Former refugees speak out
Former refugees have also criticised the plan, like Dr Waheed Arian, a British doctor who was born in Afghanistan and fled his country several times because of fighting, first to Pakistan, and then finally to the UK. He offers an alternative view on his Twitter platform:
After arriving in the UK in 1999, Arian worked hard and studied at night in order to obtain five A Levels, (A Levels are the exams needed to obtain university entrance, most people do three or four when they are 18) according to his Wikipedia page, and gain entry to Cambridge University.
In 2010, he qualified as a medical doctor and has gone on to work in the National Health Service (NHS) in the UK, as well as conduct humanitarian visits to Afghanistan and set up a charity helping doctors in low-income countries help their patients via smartphone.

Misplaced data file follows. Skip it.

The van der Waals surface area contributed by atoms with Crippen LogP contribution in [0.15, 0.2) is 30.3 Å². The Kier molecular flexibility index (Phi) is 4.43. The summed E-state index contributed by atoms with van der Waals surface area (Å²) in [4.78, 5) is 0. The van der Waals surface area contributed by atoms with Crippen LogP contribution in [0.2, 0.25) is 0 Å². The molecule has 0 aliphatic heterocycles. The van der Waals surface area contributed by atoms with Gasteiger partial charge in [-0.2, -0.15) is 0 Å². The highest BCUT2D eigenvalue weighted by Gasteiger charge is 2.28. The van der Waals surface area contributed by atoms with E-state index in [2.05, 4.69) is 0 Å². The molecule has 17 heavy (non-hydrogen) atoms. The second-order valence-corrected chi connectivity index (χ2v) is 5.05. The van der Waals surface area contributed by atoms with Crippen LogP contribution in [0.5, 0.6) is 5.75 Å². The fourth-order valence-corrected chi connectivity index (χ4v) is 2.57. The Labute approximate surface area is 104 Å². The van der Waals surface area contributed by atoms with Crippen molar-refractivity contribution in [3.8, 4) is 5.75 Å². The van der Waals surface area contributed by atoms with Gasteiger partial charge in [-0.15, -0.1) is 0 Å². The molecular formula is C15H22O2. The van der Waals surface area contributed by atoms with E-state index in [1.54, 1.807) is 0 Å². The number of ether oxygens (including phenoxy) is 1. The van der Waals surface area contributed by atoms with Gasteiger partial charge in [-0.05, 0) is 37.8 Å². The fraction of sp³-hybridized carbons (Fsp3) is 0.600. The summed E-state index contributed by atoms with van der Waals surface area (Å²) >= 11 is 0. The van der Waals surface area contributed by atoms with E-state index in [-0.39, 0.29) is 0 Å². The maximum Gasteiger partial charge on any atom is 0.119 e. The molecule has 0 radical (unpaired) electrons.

Criticism from senior British figures
The idea of "extraterritorial processing" is nothing new and has previously been implemented (then abandoned) by Australia, and also by Israel who attempted to strike a similar deal with Rwanda until it was shelved following a Supreme Court ruling in 2017.
The Israeli Supreme Court ruled that refugees who refused to leave Israel could not be imprisoned indefinitely, and that those who went to Rwanda had to go willingly. The Danish government has also been holding talks with Rwanda over a similar scheme.
Senior legal experts in the UK have also criticized the new plans. Jessica Simor QC a senior lawyer from Matrix Chambers in London explained on Twitter that the proposed model will force refugees to remain in Rwanda permanently. She called the policy "people trafficking by the Government."